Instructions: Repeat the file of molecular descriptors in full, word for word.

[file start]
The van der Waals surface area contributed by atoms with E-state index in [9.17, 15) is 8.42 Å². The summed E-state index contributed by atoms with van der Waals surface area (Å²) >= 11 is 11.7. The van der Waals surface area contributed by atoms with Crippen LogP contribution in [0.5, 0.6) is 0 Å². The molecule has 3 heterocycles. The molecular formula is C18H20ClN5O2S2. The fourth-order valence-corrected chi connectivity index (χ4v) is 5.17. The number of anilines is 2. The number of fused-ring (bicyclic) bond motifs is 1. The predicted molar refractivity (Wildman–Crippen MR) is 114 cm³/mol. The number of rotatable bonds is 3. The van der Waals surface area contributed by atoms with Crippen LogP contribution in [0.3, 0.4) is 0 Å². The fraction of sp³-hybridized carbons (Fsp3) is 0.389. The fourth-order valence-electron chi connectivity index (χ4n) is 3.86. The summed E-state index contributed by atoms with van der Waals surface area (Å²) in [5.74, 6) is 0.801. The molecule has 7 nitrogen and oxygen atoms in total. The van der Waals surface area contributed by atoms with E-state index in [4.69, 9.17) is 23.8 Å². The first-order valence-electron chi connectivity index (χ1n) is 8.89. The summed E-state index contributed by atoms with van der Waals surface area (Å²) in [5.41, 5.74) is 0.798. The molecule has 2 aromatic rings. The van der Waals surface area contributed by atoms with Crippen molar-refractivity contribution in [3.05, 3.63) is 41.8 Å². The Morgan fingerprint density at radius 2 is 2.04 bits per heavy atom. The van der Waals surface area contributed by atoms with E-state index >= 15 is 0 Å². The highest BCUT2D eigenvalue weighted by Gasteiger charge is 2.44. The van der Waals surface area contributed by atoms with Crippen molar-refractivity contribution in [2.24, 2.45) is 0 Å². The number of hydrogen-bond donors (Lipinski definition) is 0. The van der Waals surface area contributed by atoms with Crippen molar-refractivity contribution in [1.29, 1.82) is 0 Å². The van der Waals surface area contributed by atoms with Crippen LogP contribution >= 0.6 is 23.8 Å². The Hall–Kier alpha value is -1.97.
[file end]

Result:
The van der Waals surface area contributed by atoms with E-state index in [9.17, 15) is 8.42 Å². The summed E-state index contributed by atoms with van der Waals surface area (Å²) >= 11 is 11.7. The van der Waals surface area contributed by atoms with Crippen LogP contribution in [0.5, 0.6) is 0 Å². The molecule has 3 heterocycles. The molecular formula is C18H20ClN5O2S2. The fourth-order valence-corrected chi connectivity index (χ4v) is 5.17. The number of anilines is 2. The number of fused-ring (bicyclic) bond motifs is 1. The predicted molar refractivity (Wildman–Crippen MR) is 114 cm³/mol. The number of rotatable bonds is 3. The van der Waals surface area contributed by atoms with Crippen LogP contribution in [0.3, 0.4) is 0 Å². The fraction of sp³-hybridized carbons (Fsp3) is 0.389. The fourth-order valence-electron chi connectivity index (χ4n) is 3.86. The summed E-state index contributed by atoms with van der Waals surface area (Å²) in [5.74, 6) is 0.801. The molecule has 7 nitrogen and oxygen atoms in total. The van der Waals surface area contributed by atoms with E-state index in [4.69, 9.17) is 23.8 Å². The first-order valence-electron chi connectivity index (χ1n) is 8.89. The summed E-state index contributed by atoms with van der Waals surface area (Å²) in [5.41, 5.74) is 0.798. The molecule has 2 aromatic rings. The van der Waals surface area contributed by atoms with Crippen molar-refractivity contribution in [3.05, 3.63) is 41.8 Å². The Morgan fingerprint density at radius 2 is 2.04 bits per heavy atom. The van der Waals surface area contributed by atoms with E-state index >= 15 is 0 Å². The highest BCUT2D eigenvalue weighted by Gasteiger charge is 2.44. The van der Waals surface area contributed by atoms with Crippen molar-refractivity contribution in [2.24, 2.45) is 0 Å². The number of hydrogen-bond donors (Lipinski definition) is 0. The van der Waals surface area contributed by atoms with Crippen molar-refractivity contribution in [1.29, 1.82) is 0 Å². The van der Waals surface area contributed by atoms with Crippen LogP contribution >= 0.6 is 23.8 Å². The Hall–Kier alpha value is -1.97.